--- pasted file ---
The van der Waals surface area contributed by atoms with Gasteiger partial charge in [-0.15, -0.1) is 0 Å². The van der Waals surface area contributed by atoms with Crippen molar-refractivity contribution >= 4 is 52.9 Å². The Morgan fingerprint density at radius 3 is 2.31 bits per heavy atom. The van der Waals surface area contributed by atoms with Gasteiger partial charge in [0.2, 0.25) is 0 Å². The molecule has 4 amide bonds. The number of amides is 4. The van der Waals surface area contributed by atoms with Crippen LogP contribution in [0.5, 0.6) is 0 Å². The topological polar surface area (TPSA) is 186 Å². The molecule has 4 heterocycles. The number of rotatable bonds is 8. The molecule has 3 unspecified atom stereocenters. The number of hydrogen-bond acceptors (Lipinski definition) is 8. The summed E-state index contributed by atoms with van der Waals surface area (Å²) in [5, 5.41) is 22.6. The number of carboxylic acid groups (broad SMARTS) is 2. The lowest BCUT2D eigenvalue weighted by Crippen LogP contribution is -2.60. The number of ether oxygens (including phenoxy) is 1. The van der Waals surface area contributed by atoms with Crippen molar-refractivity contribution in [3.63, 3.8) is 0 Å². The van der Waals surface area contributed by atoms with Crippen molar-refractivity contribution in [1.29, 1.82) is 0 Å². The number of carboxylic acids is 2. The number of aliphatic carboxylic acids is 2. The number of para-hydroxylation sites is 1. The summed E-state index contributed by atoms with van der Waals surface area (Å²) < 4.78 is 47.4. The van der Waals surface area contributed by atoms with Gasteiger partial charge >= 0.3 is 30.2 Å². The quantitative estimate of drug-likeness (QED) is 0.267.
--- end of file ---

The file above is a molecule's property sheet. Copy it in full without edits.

The van der Waals surface area contributed by atoms with Gasteiger partial charge in [-0.15, -0.1) is 0 Å². The van der Waals surface area contributed by atoms with Crippen molar-refractivity contribution >= 4 is 52.9 Å². The Morgan fingerprint density at radius 3 is 2.31 bits per heavy atom. The van der Waals surface area contributed by atoms with Gasteiger partial charge in [0.2, 0.25) is 0 Å². The molecule has 4 amide bonds. The number of amides is 4. The van der Waals surface area contributed by atoms with Crippen LogP contribution in [0.5, 0.6) is 0 Å². The topological polar surface area (TPSA) is 186 Å². The molecule has 4 heterocycles. The number of rotatable bonds is 8. The molecule has 3 unspecified atom stereocenters. The number of hydrogen-bond acceptors (Lipinski definition) is 8. The summed E-state index contributed by atoms with van der Waals surface area (Å²) in [5, 5.41) is 22.6. The number of carboxylic acid groups (broad SMARTS) is 2. The lowest BCUT2D eigenvalue weighted by Crippen LogP contribution is -2.60. The number of ether oxygens (including phenoxy) is 1. The van der Waals surface area contributed by atoms with Crippen molar-refractivity contribution in [3.63, 3.8) is 0 Å². The van der Waals surface area contributed by atoms with Crippen molar-refractivity contribution in [1.29, 1.82) is 0 Å². The number of carboxylic acids is 2. The number of aliphatic carboxylic acids is 2. The number of para-hydroxylation sites is 1. The summed E-state index contributed by atoms with van der Waals surface area (Å²) < 4.78 is 47.4. The van der Waals surface area contributed by atoms with Gasteiger partial charge >= 0.3 is 30.2 Å². The quantitative estimate of drug-likeness (QED) is 0.267.